How I Do it: AAC Inservices by Tabi Jones-Wohleber
Many SLPs involved in AAC service provision are called upon to provide inservice training on implementation strategies. In this post, we are very fortunate to have Tabi Jones-Wohleber back to share both her thoughts and training materials. Tabi, an SLP on the AT Team for Frederick County Public Schools in Maryland, wrote two previous posts for us. In those posts, Tabi shared her All-in-One Visual Support Tool and Classroom CORE Tool. Today, we hear about her experiences with professional development for teachers, aides, and therapists who serve students with AAC needs.
Implementing AAC: A Picture…AND…A Purpose
As I work with staff and students to support implementation of AAC, I’ve learned 2 important things about making it work: 1) Folks need to know what it looks like “in their classroom/life” AND 2) effective implementation does not emerge from directives, but rather evolves from understanding, engagement and ownership of the WHAT and WHY and HOW of implementing AAC well. This is not earth-shattering news to frequenters of PrAACtical AAC, but a quintessential consideration for supporting effective AAC implementation. I’ve found myself in the presumptive quandary of assuming that if one is in place then two will follow…or vice versa. As it goes, I’ve begun to realize that is an erred assumption. It is truly an AND (not an OR) statement .
Many wonderful, dynamic and dedicated teachers, aides, service providers, and families I’ve worked with have an idea of what it means to use AAC in the classroom and they are more than willing to jump in. But the details of how to start, then continue, and oh my, keep going, can be a little fuzzy. Getting a clear picture of what effective AAC implementation can actually look like for their individual students goes a long way toward making it happen. Really, folks want to see it in action, and for good reason:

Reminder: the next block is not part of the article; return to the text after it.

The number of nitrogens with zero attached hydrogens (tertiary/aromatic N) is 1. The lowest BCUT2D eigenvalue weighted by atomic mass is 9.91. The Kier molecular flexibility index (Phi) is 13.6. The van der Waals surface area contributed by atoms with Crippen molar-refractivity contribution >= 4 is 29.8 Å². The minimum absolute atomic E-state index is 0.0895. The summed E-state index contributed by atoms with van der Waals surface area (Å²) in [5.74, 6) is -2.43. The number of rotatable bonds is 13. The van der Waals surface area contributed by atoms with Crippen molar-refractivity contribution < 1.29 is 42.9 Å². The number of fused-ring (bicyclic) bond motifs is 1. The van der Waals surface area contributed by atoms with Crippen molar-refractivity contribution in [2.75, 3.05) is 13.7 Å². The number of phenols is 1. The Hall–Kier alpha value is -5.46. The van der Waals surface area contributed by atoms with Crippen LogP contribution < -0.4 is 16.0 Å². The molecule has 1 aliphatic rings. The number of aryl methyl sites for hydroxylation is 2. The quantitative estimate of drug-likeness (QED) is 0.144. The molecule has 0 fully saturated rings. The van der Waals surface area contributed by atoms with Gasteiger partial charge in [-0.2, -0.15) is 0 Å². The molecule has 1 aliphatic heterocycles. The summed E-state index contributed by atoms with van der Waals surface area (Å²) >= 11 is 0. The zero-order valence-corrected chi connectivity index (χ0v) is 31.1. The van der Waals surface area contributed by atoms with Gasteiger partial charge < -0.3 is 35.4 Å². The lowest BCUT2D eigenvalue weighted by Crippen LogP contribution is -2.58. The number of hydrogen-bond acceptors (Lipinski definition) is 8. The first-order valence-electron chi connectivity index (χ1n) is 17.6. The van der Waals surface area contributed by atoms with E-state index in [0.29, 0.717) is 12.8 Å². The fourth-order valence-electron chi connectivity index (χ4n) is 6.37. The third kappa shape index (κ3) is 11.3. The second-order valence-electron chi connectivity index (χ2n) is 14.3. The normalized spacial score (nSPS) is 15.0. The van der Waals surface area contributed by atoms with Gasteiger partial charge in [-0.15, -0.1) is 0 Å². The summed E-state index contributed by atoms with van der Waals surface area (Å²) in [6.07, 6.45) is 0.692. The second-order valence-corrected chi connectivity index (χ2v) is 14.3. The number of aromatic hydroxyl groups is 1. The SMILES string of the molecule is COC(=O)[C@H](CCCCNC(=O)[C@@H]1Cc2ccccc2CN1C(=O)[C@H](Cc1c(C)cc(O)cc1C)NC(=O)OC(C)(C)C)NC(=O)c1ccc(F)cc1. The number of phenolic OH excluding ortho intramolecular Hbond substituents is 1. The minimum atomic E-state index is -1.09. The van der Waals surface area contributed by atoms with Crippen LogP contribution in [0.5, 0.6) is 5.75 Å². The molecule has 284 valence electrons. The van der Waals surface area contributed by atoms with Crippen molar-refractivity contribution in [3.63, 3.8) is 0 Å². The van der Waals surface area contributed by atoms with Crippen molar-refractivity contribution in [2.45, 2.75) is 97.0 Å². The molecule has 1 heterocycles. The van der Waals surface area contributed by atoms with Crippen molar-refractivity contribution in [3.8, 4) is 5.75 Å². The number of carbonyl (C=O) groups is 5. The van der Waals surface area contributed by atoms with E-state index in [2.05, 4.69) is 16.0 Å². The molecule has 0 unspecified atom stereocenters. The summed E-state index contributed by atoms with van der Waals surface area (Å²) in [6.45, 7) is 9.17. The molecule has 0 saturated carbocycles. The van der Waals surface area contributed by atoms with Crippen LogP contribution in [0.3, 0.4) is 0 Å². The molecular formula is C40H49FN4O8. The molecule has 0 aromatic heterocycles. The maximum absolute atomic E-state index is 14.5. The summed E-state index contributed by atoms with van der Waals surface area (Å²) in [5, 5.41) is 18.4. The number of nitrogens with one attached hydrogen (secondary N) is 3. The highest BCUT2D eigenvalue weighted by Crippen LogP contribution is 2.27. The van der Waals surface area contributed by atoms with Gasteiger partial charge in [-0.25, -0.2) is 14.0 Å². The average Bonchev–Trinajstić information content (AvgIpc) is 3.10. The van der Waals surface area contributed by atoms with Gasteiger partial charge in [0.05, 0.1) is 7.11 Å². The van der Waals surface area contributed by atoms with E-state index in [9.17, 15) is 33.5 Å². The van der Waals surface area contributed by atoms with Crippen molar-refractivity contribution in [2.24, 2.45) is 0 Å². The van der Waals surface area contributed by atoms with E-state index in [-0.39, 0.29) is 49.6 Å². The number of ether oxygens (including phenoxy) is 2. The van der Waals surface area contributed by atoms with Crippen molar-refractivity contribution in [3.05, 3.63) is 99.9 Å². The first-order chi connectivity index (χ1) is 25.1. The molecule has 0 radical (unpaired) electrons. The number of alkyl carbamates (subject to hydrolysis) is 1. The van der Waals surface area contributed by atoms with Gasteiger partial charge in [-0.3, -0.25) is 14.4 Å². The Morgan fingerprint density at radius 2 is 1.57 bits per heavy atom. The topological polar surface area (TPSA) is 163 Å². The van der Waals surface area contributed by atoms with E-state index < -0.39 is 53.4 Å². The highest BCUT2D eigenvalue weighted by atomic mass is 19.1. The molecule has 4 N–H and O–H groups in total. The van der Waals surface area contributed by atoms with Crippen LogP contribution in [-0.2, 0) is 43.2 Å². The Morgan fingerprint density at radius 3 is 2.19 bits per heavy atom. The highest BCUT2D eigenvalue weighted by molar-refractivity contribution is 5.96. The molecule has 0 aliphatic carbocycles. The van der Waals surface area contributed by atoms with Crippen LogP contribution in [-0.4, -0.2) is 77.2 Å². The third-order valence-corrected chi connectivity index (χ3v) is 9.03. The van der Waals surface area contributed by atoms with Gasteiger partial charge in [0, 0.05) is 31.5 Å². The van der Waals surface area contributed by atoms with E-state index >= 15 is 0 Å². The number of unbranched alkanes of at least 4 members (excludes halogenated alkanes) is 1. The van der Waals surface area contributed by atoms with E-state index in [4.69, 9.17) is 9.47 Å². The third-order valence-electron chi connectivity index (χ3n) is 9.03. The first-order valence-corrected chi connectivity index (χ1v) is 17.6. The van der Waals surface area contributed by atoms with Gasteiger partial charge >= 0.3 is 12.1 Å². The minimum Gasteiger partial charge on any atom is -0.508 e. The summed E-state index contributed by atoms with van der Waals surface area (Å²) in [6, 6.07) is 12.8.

- Modeling use of AAC with students for the benefit of other communication partners is powerful; it shows it can be done.
- Brainstorming and outlining real-life strategies for incorporating AAC makes it dynamic; it provides a place to start, and ideas for expanding on good things that are already happening.
- Encouraging and championing out-of-the box thinking is an exciting part of bringing AAC to life; when effective communication works, it empowers teachers and students to embrace opportunities and use AAC more!
Honestly, this is the best part of my job. I jump on any opportunity to dig in and speak AAC during Opening, a Science lesson, or while reading a current event. Experiencing AAC implementation as a collaborative team achieves much, because we learn much from one another.
However, I find that the “sticking factor” fades, if there isn’t a clear understanding of the WHAT and WHY and HOW. Schedules get busy, staff move around, lesson units evolve over the course of the year, fatigue sets in. Demonstrating AAC in action here and there doesn’t necessarily translate to how to make it work across a variety of activities, and all the time. It truly requires an understanding of the WHAT and WHY and HOW to keep the clear picture from fading back to fuzzy.